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The Economics of Domain Investing

Domain name investing seems easy. We’ve all read stories about the person who registered a great domain in the 1990s and sold it for millions of dollars decades later.

Even the small wins seem great. It’s not unusual for someone to buy a domain name for $100 and sell it for 25 or 50 times as much. Any domain investor will tell you about the rush they get when they sell a domain at a nice profit.

But the activity of selling a domain name for a profit can mask the hidden truth: while selling an individual domain can drive a profit, investing in domain names isn’t as easy as it seems. It requires a lot of upfront capital to build a portfolio of domain names to sell and takes a long time to sell them.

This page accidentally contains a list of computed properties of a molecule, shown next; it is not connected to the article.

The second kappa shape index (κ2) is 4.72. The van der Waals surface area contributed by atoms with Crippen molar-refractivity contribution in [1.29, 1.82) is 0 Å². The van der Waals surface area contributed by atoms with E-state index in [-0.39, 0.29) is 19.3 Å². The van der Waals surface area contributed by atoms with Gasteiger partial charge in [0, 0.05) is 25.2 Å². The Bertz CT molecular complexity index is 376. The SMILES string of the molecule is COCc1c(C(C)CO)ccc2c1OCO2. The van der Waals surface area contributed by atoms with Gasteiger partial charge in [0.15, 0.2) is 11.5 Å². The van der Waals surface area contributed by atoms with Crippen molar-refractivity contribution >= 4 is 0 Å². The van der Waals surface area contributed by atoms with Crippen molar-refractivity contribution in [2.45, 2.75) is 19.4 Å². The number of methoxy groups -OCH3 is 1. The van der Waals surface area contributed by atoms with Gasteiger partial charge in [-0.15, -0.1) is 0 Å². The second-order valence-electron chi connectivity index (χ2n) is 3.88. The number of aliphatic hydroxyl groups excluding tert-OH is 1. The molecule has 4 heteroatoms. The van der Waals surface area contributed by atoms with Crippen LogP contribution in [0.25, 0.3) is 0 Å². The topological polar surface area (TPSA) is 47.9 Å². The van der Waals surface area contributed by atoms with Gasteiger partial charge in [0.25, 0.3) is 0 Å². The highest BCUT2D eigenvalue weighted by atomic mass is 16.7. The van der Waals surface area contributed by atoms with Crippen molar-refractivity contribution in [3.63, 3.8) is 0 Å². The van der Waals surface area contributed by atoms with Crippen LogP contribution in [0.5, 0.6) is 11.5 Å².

The Costs of Domain Investing

Domain investors have three big costs:

  1. Cost of acquiring domain names. This includes what they pay to hand register domains (register domains that are not currently registered), buy expired domains in auctions, and buy premium domains from others.
  2. Renewal fees. These are nominal but add up as your portfolio grows.
  3. Time. What could the domain investor do with their time if they didn’t spend it researching, buying and selling domains?

While the costs of acquiring domains and the renewal fees are easily quantifiable, investors should also consider how much they could earn with their time if they did something other than invest in virtual real estate. Few take this into consideration, even though it’s a big cost.

Domain Investing Metrics

In order to figure out the economics of domain investing, investors need to track the following metrics.

  1. Acquisition costs.
  2. Ongoing renewal costs.
  3. Average selling price. If you sell five domains for $10,000 total, the average selling price is $2,000.
  4. Sell-through rate. The percentage of the domain portfolio that is sold in a given year.
  5. Cost of your time.

Digging into these numbers will pop any dream of domain investing as being on easy street.